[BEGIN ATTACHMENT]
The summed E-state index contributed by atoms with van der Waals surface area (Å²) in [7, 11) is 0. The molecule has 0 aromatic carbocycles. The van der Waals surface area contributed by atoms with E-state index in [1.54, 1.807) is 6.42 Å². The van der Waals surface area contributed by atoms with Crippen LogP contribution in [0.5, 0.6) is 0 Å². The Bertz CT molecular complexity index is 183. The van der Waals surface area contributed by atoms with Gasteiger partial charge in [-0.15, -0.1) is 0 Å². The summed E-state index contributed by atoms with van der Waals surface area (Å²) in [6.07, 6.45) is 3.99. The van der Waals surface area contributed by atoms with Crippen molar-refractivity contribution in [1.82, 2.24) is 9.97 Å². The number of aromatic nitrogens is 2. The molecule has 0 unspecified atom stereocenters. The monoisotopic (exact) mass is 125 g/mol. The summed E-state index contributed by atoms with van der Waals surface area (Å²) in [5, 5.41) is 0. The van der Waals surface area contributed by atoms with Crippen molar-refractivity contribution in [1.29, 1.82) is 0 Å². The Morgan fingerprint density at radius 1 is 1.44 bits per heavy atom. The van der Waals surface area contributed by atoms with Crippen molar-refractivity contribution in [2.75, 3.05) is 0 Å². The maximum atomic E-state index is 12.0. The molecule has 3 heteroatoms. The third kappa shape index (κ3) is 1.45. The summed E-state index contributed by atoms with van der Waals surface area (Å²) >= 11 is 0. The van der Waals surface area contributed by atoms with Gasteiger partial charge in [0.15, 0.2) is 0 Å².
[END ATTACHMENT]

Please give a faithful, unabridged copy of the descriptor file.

The summed E-state index contributed by atoms with van der Waals surface area (Å²) in [7, 11) is 0. The molecule has 0 aromatic carbocycles. The van der Waals surface area contributed by atoms with E-state index in [1.54, 1.807) is 6.42 Å². The van der Waals surface area contributed by atoms with Crippen LogP contribution in [0.5, 0.6) is 0 Å². The Bertz CT molecular complexity index is 183. The van der Waals surface area contributed by atoms with Gasteiger partial charge in [-0.15, -0.1) is 0 Å². The summed E-state index contributed by atoms with van der Waals surface area (Å²) in [6.07, 6.45) is 3.99. The van der Waals surface area contributed by atoms with Crippen molar-refractivity contribution in [1.82, 2.24) is 9.97 Å². The number of aromatic nitrogens is 2. The molecule has 0 unspecified atom stereocenters. The monoisotopic (exact) mass is 125 g/mol. The summed E-state index contributed by atoms with van der Waals surface area (Å²) in [5, 5.41) is 0. The van der Waals surface area contributed by atoms with Crippen molar-refractivity contribution in [1.29, 1.82) is 0 Å². The Morgan fingerprint density at radius 1 is 1.44 bits per heavy atom. The van der Waals surface area contributed by atoms with Crippen molar-refractivity contribution in [2.75, 3.05) is 0 Å². The maximum atomic E-state index is 12.0. The molecule has 3 heteroatoms. The third kappa shape index (κ3) is 1.45. The summed E-state index contributed by atoms with van der Waals surface area (Å²) >= 11 is 0. The van der Waals surface area contributed by atoms with Gasteiger partial charge in [0.15, 0.2) is 0 Å².